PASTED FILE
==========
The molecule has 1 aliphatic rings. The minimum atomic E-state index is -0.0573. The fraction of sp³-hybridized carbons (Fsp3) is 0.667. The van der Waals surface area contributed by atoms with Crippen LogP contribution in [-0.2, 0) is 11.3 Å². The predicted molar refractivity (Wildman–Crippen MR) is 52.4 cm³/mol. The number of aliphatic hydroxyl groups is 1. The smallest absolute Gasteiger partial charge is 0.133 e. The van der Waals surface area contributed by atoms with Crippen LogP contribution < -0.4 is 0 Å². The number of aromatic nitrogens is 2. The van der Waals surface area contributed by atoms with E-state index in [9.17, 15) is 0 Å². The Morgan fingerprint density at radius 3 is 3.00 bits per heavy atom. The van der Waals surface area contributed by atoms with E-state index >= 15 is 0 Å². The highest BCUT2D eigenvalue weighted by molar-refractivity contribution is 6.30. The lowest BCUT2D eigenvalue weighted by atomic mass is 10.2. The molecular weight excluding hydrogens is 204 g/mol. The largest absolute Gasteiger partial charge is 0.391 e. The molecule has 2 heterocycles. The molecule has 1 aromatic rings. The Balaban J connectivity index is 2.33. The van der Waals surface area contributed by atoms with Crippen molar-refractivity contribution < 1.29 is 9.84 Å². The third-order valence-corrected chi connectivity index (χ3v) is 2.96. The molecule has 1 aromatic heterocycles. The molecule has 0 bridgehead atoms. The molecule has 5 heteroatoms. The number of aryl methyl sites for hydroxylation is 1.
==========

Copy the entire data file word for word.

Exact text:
The molecule has 1 aliphatic rings. The minimum atomic E-state index is -0.0573. The fraction of sp³-hybridized carbons (Fsp3) is 0.667. The van der Waals surface area contributed by atoms with Crippen LogP contribution in [-0.2, 0) is 11.3 Å². The predicted molar refractivity (Wildman–Crippen MR) is 52.4 cm³/mol. The number of aliphatic hydroxyl groups is 1. The smallest absolute Gasteiger partial charge is 0.133 e. The van der Waals surface area contributed by atoms with Crippen LogP contribution < -0.4 is 0 Å². The number of aromatic nitrogens is 2. The van der Waals surface area contributed by atoms with E-state index in [9.17, 15) is 0 Å². The Morgan fingerprint density at radius 3 is 3.00 bits per heavy atom. The van der Waals surface area contributed by atoms with E-state index >= 15 is 0 Å². The highest BCUT2D eigenvalue weighted by molar-refractivity contribution is 6.30. The lowest BCUT2D eigenvalue weighted by atomic mass is 10.2. The molecular weight excluding hydrogens is 204 g/mol. The largest absolute Gasteiger partial charge is 0.391 e. The molecule has 2 heterocycles. The molecule has 1 aromatic rings. The Balaban J connectivity index is 2.33. The van der Waals surface area contributed by atoms with Crippen molar-refractivity contribution < 1.29 is 9.84 Å². The third-order valence-corrected chi connectivity index (χ3v) is 2.96. The molecule has 1 aromatic heterocycles. The molecule has 0 bridgehead atoms. The molecule has 5 heteroatoms. The number of aryl methyl sites for hydroxylation is 1.